After hovering into Denver last year, a drone company from Australia has circled into a bigger office in RiNo.
Propeller Aero, a Sydney-based startup making drone software for construction and mining companies, moved three weeks ago into a new 3,200-square-foot office space at 3330 Larimer St.
Propeller previously worked in two converted art studios across the street at 3300 Walnut St.
“We had too many people for the space,” said James Omdahl, director of marketing. “We needed things like doors and walls and conference rooms. It was time to make a move.”
Propeller employs 12 people in Denver and 40 people in Sydney. The startup closed a $10 million
round of funding in June.
“I think in the next year or so, overall we’re looking to grow to between 80 or 90,” Omdahl said, adding that Denver’s workforce will double to 25 people and that the office primarily would handle sales and customer support.
Propeller’s local customers include Zak Dirt, Sema Construction and Naranjo Civil Constructors.
Francis Vierboom and Rory San Miguel founded Propeller in 2014 as a drone and data company for mining, construction and waste-management companies. Now, the company has created software and hardware for businesses using drones to estimate materials and assets on a site in 3D.
Propeller helps companies set up and fly a drone, then stitch together the photos it shoots into a 3D model to show customers how deep a hole has been dug, how much dirt is in a pile or the various gradients of a surface.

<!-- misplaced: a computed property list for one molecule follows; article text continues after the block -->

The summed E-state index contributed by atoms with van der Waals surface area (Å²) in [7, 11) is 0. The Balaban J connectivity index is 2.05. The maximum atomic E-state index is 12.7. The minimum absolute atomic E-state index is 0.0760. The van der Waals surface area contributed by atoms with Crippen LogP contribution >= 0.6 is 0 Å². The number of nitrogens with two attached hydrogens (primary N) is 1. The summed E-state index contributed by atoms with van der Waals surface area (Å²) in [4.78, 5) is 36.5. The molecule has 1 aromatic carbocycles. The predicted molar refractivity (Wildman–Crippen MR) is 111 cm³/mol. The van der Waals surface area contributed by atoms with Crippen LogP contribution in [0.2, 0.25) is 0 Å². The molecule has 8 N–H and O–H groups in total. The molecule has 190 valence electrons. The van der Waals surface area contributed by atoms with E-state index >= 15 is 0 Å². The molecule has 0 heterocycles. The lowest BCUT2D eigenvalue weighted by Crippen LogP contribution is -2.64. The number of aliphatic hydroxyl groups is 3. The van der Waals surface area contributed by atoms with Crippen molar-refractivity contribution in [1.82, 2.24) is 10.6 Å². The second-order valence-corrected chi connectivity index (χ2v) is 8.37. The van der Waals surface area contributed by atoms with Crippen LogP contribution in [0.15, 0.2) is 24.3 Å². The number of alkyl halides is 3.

“It’s just helped them be more accurate in what they measure and what they do,” Omdahl said. “We get a lot of people feeling more comfortable with the measurements. It’s really hard to measure a giant pile of rocks at your feet.”
In addition, the company produces AeroPoints, a hardware square plate that surveyors lay down on a site that collects data points from the drone.
“We’re the only people out there selling the AeroPoint technology,” Omdahl said. Other drone software companies include Kespry, Airware and Skycatch, all based in San Francisco.
After looking at potential U.S. headquarters sites in New York City and San Francisco, Propeller’s founders landed in Denver last November.
“What they were really looking for was a vibe that closely fit Sydney,” Omdahl said. “We have a really good partner here in Denver, Trimble, so it was good to be close to them.”
Propeller charges customers for every survey the company processes, or a company pays $25,000 per year for an unlimited plan. Propeller does not make or provide drones for its customers.
Omdahl said Propeller is not profitable yet and declined to disclose 2017 revenue.